Biological Invasions

, Volume 11, Issue 4, pp 813–823

Soil recovery after removal of the N2-fixing invasive Acacia longifolia: consequences for ecosystem restoration

  • Elizabete Marchante
  • Annelise Kjøller
  • Sten Struwe
  • Helena Freitas
Original Paper

DOI: 10.1007/s10530-008-9295-1

Cite this article as:
Marchante, E., Kjøller, A., Struwe, S. et al. Biol Invasions (2009) 11: 813. doi:10.1007/s10530-008-9295-1


Invasion by Acacia longifolia alters soil characteristics and processes. The present study was conducted to determine if the changes in soil C and N pools and processes induced by A. longifolia persist after its removal, at the São Jacinto Dunes Nature Reserve (Portugal). Some areas had been invaded for a long time (>20 years) and others more recently (<10 years). For each type of invasion, (i.e., long-invaded and recently invaded), three treatments were used: (1) A. longifolia left intact; (2) A. longifolia was removed; and (3) both A. longifolia and litter layer were removed. Soil samples were collected once a year for four and half years and analysed for chemical and microbial properties. In general, microbial parameters responded faster than C and N pools. In long-invaded areas, two and half years after removal of plants and litter, basal respiration and microbial biomass had already decreased >30%, β-glucosaminidase activity (N mineralization index) >60% and potential nitrification >95%. Removal of plants and litter resulted in a >35% decrease in C and N content after four and half years. In recently invaded areas, β-glucosaminidase activity and potential nitrification showed a marked decrease (>54% and >95%, respectively) after removal of both A. longifolia and litter. Our results suggest that after removal of an N2-fixing invasive tree that changes ecosystem-level processes, it takes several years before soil nutrients and processes return to pre-invasion levels, but this legacy slowly diminish, suggesting that the susceptibility of native areas to (re)invasion is a function of the time elapsed since removal. Removal of the N-rich litter layer facilitates ecosystem recovery.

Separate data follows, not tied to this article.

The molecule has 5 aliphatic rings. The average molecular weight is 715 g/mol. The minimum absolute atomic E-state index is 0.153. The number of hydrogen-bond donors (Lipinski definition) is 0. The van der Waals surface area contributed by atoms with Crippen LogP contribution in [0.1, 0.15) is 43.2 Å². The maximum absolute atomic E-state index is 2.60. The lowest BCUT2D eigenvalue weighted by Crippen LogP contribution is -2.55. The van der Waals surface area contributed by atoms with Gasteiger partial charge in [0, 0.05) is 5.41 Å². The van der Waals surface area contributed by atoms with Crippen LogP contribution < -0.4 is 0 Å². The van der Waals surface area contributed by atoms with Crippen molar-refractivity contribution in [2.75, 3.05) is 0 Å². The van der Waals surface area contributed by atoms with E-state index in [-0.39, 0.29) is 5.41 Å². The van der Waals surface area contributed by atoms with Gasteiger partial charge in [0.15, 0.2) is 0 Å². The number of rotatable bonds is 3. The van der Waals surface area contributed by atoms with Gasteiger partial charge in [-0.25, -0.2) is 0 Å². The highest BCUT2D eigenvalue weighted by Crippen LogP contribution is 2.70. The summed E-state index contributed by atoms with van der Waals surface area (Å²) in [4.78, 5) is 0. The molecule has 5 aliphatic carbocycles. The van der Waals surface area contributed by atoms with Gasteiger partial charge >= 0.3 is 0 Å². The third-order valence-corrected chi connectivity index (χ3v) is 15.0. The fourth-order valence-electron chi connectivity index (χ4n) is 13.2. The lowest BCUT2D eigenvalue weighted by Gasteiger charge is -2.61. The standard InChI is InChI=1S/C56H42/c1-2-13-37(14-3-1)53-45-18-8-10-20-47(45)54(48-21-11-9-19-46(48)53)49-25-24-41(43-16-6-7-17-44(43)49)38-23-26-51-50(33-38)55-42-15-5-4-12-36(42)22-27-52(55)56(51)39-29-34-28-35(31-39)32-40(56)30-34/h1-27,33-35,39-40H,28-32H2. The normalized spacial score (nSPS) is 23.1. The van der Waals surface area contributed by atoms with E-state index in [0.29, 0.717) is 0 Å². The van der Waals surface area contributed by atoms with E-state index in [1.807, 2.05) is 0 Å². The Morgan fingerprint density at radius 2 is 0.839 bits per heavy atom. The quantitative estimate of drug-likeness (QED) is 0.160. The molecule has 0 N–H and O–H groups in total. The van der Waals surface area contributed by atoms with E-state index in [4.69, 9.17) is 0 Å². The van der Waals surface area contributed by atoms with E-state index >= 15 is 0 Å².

Ecosystem processesMicrobial activity and biomassC and N-cyclingPotential nitrificationSoil ecologyβ-glucosaminidase activity



Areas long-invaded by A. longifolia (>20 years)


Areas long-invaded where A. longifolia was left intact


Areas long-invaded where only A. longifolia was removed


Areas long-invaded where both A. longifolia and the litter layer were removed


Areas recently invaded by A. longifolia (<10 years)


Areas recently invaded where A. longifolia was left intact


Areas recently invaded where only A. longifolia was removed


Areas recently invaded where both A. longifolia and the litter layer were removed

Copyright information

© Springer Science+Business Media B.V. 2008

Authors and Affiliations

  • Elizabete Marchante
    • 1
    • 2
  • Annelise Kjøller
    • 2
  • Sten Struwe
    • 2
  • Helena Freitas
    • 1
  1. 1.Centre for Functional Ecology, Department of BotanyUniversity of CoimbraCoimbraPortugal
  2. 2.Department of Microbiology, Institute of BiologyUniversity of CopenhagenCopenhagen KDenmark